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1175 [1175]

K. Henry. 8. Articles obiected to M. Arthure and Thomas Bilney.

PersecutersMartyrs.The Causes.

persecuters put a man to death, the preachyng of the Gos
pell, therfore is to be forsaken. Thys article he confessed
that he spake in lyke woordes and sense, sauing that he
made no mention of tyrauntes.
5 That euery man, yea euery lay man is a priest. 
Commentary  *  Close

Luther argued in Of the Babylonian Captivity of the Church that every Christian, in some senses, can be a priest in the exercise of ministry. De Captivitate Babylonica Ecclesiae (Basle: Adam Petri, 1520).

He cō-
fessed that he spake such woordes, declaryng in his Ser-
mon, that euery Christian man is a Priest, offeryng vp
the sacrifice of prayer: & if they did murmure against the
order of priesthode, they did murmure against thē selues.
6 That men should pray to no Saintes in heauen, but
only to God, and they should vse no other Mediator for
them, but Christ Iesu our redemer onely. Thys article
he denyed.
MarginaliaAgaynst Images.7 He preached that they should worshyp no Images of
Saintes, which were nothyng but stockes and stones.
Thys he also denyed.
8 He did preach vpon Whitsonday, last within the Vni-
uersitie of Cambridge, such or lyke wordes and sentēces:
That a Bacheler of Diuinitie admitted of the Vniuersi-
tie, or any other person, hauyng or knowyng the Gospel
of God, should go forth and preache in euery place, 
Commentary  *  Close

For Arthur to preach that 'euerye man may preach' was unusual, and against canon law and statute. Here he may have been influenced by some of the writings of Erasmus, or the idea of the priesthood of all believers, found in Martin Luther's De Captivitate Babylonica Ecclesiae (Basle: Adam Petri, 1520).

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let for no man, of what estate or degree so euer he were:
and if any Byshop did accurse them for so doyng, their
curses should turne to the harme of them selues. He con-
fessed this.

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Which aunsweres thus made and acknowledged,
the sayd M. Arthur did reuoke and cōdempne the sayd
MarginaliaArthur submitteth him selfe.Articles agaynst him ministred, & submitted hym selfe
to the punishment and iudgement of the Churche.
The iij. day of December, the Byshop of London,
with the other Byshops, 
Commentary  *  Close

Among the other examiners whom Foxe did not name was the bishop of Carlisle. They met in the octagonal chapter house of Westminster Abbey, which has remained relatively unchanged in the intervening centuries. It is reached from the Cloister and it retains its original tile floor and wall paintings.

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assemblyng in the place afore-
sayd, after that Bilney had denyed vtterly to returne
to the Churche of Rome, the Byshop of London in dis
charge of his conscience (as hee sayd) lest hee shoulde
hyde any thyng that had come to his hands, he did real-
MarginaliaV. letters of Belney to the Bishoppe of exhibite vnto the Notaries, in the presēce of the sayd
M. Bilney, certeine letters, to wytte, fiue letters or Epi
stles, with one scedule in one of the Epistles, contey-
nyng his Articles and aūsweres folded therin, and an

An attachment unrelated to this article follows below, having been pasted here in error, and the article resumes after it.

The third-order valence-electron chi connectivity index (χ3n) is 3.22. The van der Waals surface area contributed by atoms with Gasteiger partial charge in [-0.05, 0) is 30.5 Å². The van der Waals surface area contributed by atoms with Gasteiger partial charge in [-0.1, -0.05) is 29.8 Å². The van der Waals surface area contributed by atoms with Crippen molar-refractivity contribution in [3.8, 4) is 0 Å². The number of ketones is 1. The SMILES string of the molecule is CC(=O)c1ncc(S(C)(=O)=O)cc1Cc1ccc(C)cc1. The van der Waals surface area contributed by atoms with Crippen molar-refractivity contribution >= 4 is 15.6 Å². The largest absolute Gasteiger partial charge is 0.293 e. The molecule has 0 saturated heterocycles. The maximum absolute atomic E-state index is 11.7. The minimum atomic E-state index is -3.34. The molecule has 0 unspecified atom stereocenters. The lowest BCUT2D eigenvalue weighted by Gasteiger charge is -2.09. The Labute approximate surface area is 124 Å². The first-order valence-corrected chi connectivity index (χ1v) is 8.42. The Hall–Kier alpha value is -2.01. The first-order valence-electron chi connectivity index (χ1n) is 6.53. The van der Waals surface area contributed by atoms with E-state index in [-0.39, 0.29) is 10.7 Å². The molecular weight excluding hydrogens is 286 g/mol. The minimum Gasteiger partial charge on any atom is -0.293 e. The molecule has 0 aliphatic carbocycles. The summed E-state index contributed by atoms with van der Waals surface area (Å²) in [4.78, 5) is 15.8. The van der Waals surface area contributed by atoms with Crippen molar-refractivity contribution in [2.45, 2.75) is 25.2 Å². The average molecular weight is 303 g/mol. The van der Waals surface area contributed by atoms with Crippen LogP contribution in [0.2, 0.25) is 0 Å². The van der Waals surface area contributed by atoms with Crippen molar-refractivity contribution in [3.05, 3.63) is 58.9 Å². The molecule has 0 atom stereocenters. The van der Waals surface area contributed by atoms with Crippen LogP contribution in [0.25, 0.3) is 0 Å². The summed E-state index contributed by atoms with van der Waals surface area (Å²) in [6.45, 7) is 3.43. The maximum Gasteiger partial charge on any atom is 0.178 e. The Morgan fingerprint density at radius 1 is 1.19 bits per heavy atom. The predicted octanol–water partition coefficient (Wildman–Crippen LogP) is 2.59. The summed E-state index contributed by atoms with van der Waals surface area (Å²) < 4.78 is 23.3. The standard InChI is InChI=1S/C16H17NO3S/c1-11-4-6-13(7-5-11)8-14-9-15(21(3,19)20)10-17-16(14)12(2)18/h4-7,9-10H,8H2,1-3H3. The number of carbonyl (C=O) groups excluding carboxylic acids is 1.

other Epistle 
Commentary  *  Close

The actual number of letters that passed between Thomas Bilney and Bishop Cuthbert Tunstall is confused here. What is clear is that Tunstall carefully saved Bilney's letters, and used them here in examining him in 1527.

folded in manner of a booke, with sixe
leaues, which all and euery one he commaunded to bee
written out and registred, and the originals to bee deli-
uered to him agayne. This was done in the presence
of M. Bilney, desiryng a copye of them, and hee bounde
the Notaries with an othe for the safe kepyng of the
copyes, and true registryng of the same. Whiche Arti-
cles and aūsweres, with three of the same epistles, with
certayne depositions deposed by the foresayd wytnes,
here folow truly drawen out, partly of his owne hand
writyng, and partly out of the register. MarginaliaEx Regist. Lonndinensi.

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¶ Interrogatories whereupon M. Thomas Arthur
and M. Bilney, were accused and examined. 
Commentary  *  Close

The records of Bilney's and Arthur's examinations are preserved in the Register of Cuthbert Tunstall, bishop of London, in Guildhall Library, MS 9531/10, fols. 130B-136A. The bishop of Rochester was John Fisher, chancellor of Cambridge University, who was among the most implacable of Luther's adversaries, and he enjoyed an international reputation for learning and orthodoxy. Luther's 1520 book De Captivitate Babylonica Ecclesiae created a sensation because he attacked the doctrine of the seven sacraments and the hierarchy of the Catholic Church by calling into question the theology of the Mass. Fisher responded against him in Defensio Regie assertionis contra Babylonicam captiuitatem and Sacri sacerdotij defensiones contra Lutherum, (Cologne: Peter Quentell, June 1525).

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MarginaliaInterrogatories agaynst Bilney and Arthur.1. WHether they did beleue with their hartes, that
the assertions of Luther, whiche are impugned by
the Byshop of Rochester, were iustly and godly condemned,
and that Luther with all his adherentes, was a wicked and de-
testable hereticke.
2. Whether they did beleue, that the generall Councels
MarginaliaConstitutions.and Ecclesiasticall constitutions, once receaued and not a-
brogate agayne, ought to be obserued of all men, euen for con
science sake, and not onely for feare.
3. Whether they did beleue that the Popes lawes were
profitable and necessarie to the preferment of godlynes, not re
pugnant to the holy Scriptures, neither by any meanes to be
abrogate, but to be reuerenced of all men.
MarginaliaThe church.4. Whether they did beleue that the catholike church may
erre in the faith or no, and whether they thinke that Catho-
licke Churche to bee a sensible Churche, whiche may be de-
monstrate and pointed out, as it were, with a finger, or that it
is onely a spirituall Churche, intelligible, and knowen onely
vnto God.
MarginaliaImages.5. Whether they thinke that the Images of Saintes are
Christienly set in the Churches, and ought to be worhipped